Get Alert
Please Wait... Processing your request... Please Wait.
You must sign in to sign-up for alerts.

Please confirm that your email address is correct, so you can successfully receive this alert.

Article   |    
Inpatient Treatment of Patients With Severe Obsessive-Compulsive Disorder
Lisa Calvocoressi; Christopher I. McDougle; Suzanne Wasylink; Wayne K. Goodman; Sally J. Trufan; Lawrence H. Price
Psychiatric Services 1993; doi:
View Author and Article Information

This work was supported in part by grants MH25642, MH30929, MH36229, and MH45803 from the National Institute of Mental Health and by the state of Connecticut. The authors also acknowledge the outstanding work of the clinical and administrative staffs of the clinical neuroscience research unit at Yale University.

Connecticut Mental Health Center; Yale University School of Medicine, 34 Park Street, New Haven, Connecticut 06519.

1993 by the American Psychiatric Association

text A A A
PDF of the full text article.

Patients with obsessive-compulsive disorder may experience severely disabling symptoms and require hospitalization. Based on treatment of 77 such patients admitted to a long-term general psychiatric research unit over a seven-year period, the authors present pharmacologic, psychosocial, and behavioral managment strategies for treating these patients on general psychiatric units. The treatment guidelines require only modest modifications of standard practice and can be adapted for use on general units without specialized staff training. Some patients with obsessive-compulsive disorder exhibit strong control and dependency needs and disrupt the milieu in characteristic ways. These patients may generate conflict among staff about whether the patients can control obsessive-compulsive behaviors; they may anger other patients because of the large amount of staff attention they demand. Educating staff about obsessive-compulsive patients' control and dependency needs and enlisting the support of fellow patients can improve the milieu.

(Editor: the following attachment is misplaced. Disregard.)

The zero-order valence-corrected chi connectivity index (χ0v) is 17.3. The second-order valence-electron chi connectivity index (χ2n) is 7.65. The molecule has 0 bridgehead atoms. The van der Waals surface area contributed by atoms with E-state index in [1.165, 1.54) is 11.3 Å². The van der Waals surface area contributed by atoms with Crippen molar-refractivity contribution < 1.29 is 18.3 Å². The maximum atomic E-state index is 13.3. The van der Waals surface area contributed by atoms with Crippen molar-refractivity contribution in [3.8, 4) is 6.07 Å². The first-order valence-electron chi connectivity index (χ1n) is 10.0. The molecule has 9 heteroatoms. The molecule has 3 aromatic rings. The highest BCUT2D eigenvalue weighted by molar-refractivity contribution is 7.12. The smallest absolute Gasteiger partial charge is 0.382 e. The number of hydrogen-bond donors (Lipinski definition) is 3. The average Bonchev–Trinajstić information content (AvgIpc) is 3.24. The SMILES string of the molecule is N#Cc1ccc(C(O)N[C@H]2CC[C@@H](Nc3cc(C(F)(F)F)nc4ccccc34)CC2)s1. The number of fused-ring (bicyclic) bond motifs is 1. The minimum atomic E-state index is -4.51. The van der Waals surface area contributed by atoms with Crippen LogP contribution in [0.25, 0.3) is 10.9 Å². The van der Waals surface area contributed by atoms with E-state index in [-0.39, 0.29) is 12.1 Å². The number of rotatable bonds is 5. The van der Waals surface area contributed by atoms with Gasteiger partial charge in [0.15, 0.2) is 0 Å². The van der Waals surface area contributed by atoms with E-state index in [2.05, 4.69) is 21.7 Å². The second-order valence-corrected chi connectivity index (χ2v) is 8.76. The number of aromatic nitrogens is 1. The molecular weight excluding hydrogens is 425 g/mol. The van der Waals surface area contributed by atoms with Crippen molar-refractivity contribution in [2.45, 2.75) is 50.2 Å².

Abstract Teaser
Figures in this Article

Your Session has timed out. Please sign back in to continue.
Sign In Your Session has timed out. Please sign back in to continue.
Sign In to Access Full Content
Sign in via Athens (What is this?)
Athens is a service for single sign-on which enables access to all of an institution's subscriptions on- or off-site.
Not a subscriber?

Subscribe Now/Learn More

PsychiatryOnline subscription options offer access to the DSM-5 library, books, journals, CME, and patient resources. This all-in-one virtual library provides psychiatrists and mental health professionals with key resources for diagnosis, treatment, research, and professional development.

Need more help? PsychiatryOnline Customer Service may be reached by emailing PsychiatryOnline@psych.org or by calling 800-368-5777 (in the U.S.) or 703-907-7322 (outside the U.S.).




CME Activity

There is currently no quiz available for this resource. Please click here to go to the CME page to find another.
Submit a Comments
Please read the other comments before you post yours. Contributors must reveal any conflict of interest.
Comments are moderated and will appear on the site at the discertion of APA editorial staff.

* = Required Field
(if multiple authors, separate names by comma)
Example: John Doe

Related Content
The American Psychiatric Publishing Textbook of Psychopharmacology, 4th Edition > Chapter 16.  >
APA Practice Guidelines > Chapter 11.  >
DSM-5™ Clinical Cases > Chapter 8.  >
Gabbard's Treatments of Psychiatric Disorders, 4th Edition > Chapter 55.  >
Textbook of Psychotherapeutic Treatments > Chapter 8.  >
Topic Collections
Psychiatric News
Read more at Psychiatric News >>
APA Guidelines
PubMed Articles